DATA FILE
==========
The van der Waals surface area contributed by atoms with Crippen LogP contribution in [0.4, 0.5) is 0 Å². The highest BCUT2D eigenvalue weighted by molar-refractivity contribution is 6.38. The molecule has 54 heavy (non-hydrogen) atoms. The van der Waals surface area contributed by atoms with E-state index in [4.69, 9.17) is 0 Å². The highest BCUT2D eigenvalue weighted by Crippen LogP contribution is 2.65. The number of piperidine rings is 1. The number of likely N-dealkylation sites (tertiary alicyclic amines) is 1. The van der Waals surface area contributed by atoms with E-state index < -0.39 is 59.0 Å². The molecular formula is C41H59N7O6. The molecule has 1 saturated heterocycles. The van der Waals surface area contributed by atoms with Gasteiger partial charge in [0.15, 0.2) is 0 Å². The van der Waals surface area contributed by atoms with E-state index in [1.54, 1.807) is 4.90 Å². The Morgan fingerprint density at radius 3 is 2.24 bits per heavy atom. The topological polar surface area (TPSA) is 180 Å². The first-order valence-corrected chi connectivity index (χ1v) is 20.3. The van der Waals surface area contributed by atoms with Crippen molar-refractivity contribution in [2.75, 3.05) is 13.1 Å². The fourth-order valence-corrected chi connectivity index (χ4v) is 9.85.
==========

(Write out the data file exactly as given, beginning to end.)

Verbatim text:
The van der Waals surface area contributed by atoms with Crippen LogP contribution in [0.4, 0.5) is 0 Å². The highest BCUT2D eigenvalue weighted by molar-refractivity contribution is 6.38. The molecule has 54 heavy (non-hydrogen) atoms. The van der Waals surface area contributed by atoms with E-state index in [4.69, 9.17) is 0 Å². The highest BCUT2D eigenvalue weighted by Crippen LogP contribution is 2.65. The number of piperidine rings is 1. The number of likely N-dealkylation sites (tertiary alicyclic amines) is 1. The van der Waals surface area contributed by atoms with E-state index < -0.39 is 59.0 Å². The molecular formula is C41H59N7O6. The molecule has 1 saturated heterocycles. The van der Waals surface area contributed by atoms with Gasteiger partial charge in [0.15, 0.2) is 0 Å². The van der Waals surface area contributed by atoms with E-state index in [1.54, 1.807) is 4.90 Å². The Morgan fingerprint density at radius 3 is 2.24 bits per heavy atom. The topological polar surface area (TPSA) is 180 Å². The first-order valence-corrected chi connectivity index (χ1v) is 20.3. The van der Waals surface area contributed by atoms with Crippen molar-refractivity contribution in [2.75, 3.05) is 13.1 Å². The fourth-order valence-corrected chi connectivity index (χ4v) is 9.85.